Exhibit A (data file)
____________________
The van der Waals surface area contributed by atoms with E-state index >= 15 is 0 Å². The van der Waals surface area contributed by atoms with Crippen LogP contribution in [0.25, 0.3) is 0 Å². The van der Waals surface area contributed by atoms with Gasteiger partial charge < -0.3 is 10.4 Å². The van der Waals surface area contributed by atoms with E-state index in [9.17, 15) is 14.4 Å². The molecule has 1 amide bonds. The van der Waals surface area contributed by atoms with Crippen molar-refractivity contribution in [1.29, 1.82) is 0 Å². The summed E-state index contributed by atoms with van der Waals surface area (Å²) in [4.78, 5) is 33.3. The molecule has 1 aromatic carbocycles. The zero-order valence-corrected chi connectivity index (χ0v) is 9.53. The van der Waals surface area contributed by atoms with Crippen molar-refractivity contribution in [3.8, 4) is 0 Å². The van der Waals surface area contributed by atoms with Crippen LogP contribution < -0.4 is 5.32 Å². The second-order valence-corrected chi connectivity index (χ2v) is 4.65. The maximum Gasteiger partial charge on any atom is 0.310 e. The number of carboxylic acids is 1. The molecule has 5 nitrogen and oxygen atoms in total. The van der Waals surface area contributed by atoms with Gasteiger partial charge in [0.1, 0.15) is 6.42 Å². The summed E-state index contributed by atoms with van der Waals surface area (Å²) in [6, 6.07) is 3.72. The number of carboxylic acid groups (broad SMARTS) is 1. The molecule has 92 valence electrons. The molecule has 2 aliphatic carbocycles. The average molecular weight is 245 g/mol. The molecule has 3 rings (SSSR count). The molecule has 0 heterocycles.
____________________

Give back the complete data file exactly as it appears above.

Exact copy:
The van der Waals surface area contributed by atoms with E-state index >= 15 is 0 Å². The van der Waals surface area contributed by atoms with Crippen LogP contribution in [0.25, 0.3) is 0 Å². The van der Waals surface area contributed by atoms with Gasteiger partial charge < -0.3 is 10.4 Å². The van der Waals surface area contributed by atoms with E-state index in [9.17, 15) is 14.4 Å². The molecule has 1 amide bonds. The van der Waals surface area contributed by atoms with Crippen molar-refractivity contribution in [1.29, 1.82) is 0 Å². The summed E-state index contributed by atoms with van der Waals surface area (Å²) in [4.78, 5) is 33.3. The molecule has 1 aromatic carbocycles. The zero-order valence-corrected chi connectivity index (χ0v) is 9.53. The van der Waals surface area contributed by atoms with Crippen molar-refractivity contribution in [3.8, 4) is 0 Å². The van der Waals surface area contributed by atoms with Crippen LogP contribution < -0.4 is 5.32 Å². The second-order valence-corrected chi connectivity index (χ2v) is 4.65. The maximum Gasteiger partial charge on any atom is 0.310 e. The number of carboxylic acids is 1. The molecule has 5 nitrogen and oxygen atoms in total. The van der Waals surface area contributed by atoms with Gasteiger partial charge in [0.1, 0.15) is 6.42 Å². The summed E-state index contributed by atoms with van der Waals surface area (Å²) in [6, 6.07) is 3.72. The number of carboxylic acid groups (broad SMARTS) is 1. The molecule has 92 valence electrons. The molecule has 2 aliphatic carbocycles. The average molecular weight is 245 g/mol. The molecule has 3 rings (SSSR count). The molecule has 0 heterocycles.